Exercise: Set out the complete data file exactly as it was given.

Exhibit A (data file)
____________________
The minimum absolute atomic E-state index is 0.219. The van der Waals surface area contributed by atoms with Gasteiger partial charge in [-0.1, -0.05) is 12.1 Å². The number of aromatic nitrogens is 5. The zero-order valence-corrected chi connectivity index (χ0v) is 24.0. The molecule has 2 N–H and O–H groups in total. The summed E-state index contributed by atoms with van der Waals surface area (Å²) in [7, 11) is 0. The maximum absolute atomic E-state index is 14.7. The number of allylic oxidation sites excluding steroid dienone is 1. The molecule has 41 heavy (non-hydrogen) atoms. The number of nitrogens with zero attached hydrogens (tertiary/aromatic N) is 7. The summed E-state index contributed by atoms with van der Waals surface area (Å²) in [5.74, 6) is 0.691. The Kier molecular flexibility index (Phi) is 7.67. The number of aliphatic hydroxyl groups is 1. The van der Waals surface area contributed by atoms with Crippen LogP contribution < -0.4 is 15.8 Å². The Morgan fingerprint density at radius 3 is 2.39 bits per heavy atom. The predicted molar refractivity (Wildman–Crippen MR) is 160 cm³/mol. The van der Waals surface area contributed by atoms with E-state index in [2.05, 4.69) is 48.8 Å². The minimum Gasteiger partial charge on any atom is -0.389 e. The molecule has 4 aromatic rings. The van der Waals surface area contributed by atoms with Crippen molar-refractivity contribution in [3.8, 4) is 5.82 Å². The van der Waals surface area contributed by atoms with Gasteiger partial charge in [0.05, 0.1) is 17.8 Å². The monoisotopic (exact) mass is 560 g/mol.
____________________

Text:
The minimum absolute atomic E-state index is 0.219. The van der Waals surface area contributed by atoms with Gasteiger partial charge in [-0.1, -0.05) is 12.1 Å². The number of aromatic nitrogens is 5. The zero-order valence-corrected chi connectivity index (χ0v) is 24.0. The molecule has 2 N–H and O–H groups in total. The summed E-state index contributed by atoms with van der Waals surface area (Å²) in [7, 11) is 0. The maximum absolute atomic E-state index is 14.7. The number of allylic oxidation sites excluding steroid dienone is 1. The molecule has 41 heavy (non-hydrogen) atoms. The number of nitrogens with zero attached hydrogens (tertiary/aromatic N) is 7. The summed E-state index contributed by atoms with van der Waals surface area (Å²) in [5.74, 6) is 0.691. The Kier molecular flexibility index (Phi) is 7.67. The number of aliphatic hydroxyl groups is 1. The van der Waals surface area contributed by atoms with Crippen LogP contribution < -0.4 is 15.8 Å². The Morgan fingerprint density at radius 3 is 2.39 bits per heavy atom. The predicted molar refractivity (Wildman–Crippen MR) is 160 cm³/mol. The van der Waals surface area contributed by atoms with E-state index in [2.05, 4.69) is 48.8 Å². The minimum Gasteiger partial charge on any atom is -0.389 e. The molecule has 4 aromatic rings. The van der Waals surface area contributed by atoms with Crippen molar-refractivity contribution in [3.8, 4) is 5.82 Å². The van der Waals surface area contributed by atoms with Gasteiger partial charge in [0.05, 0.1) is 17.8 Å². The monoisotopic (exact) mass is 560 g/mol.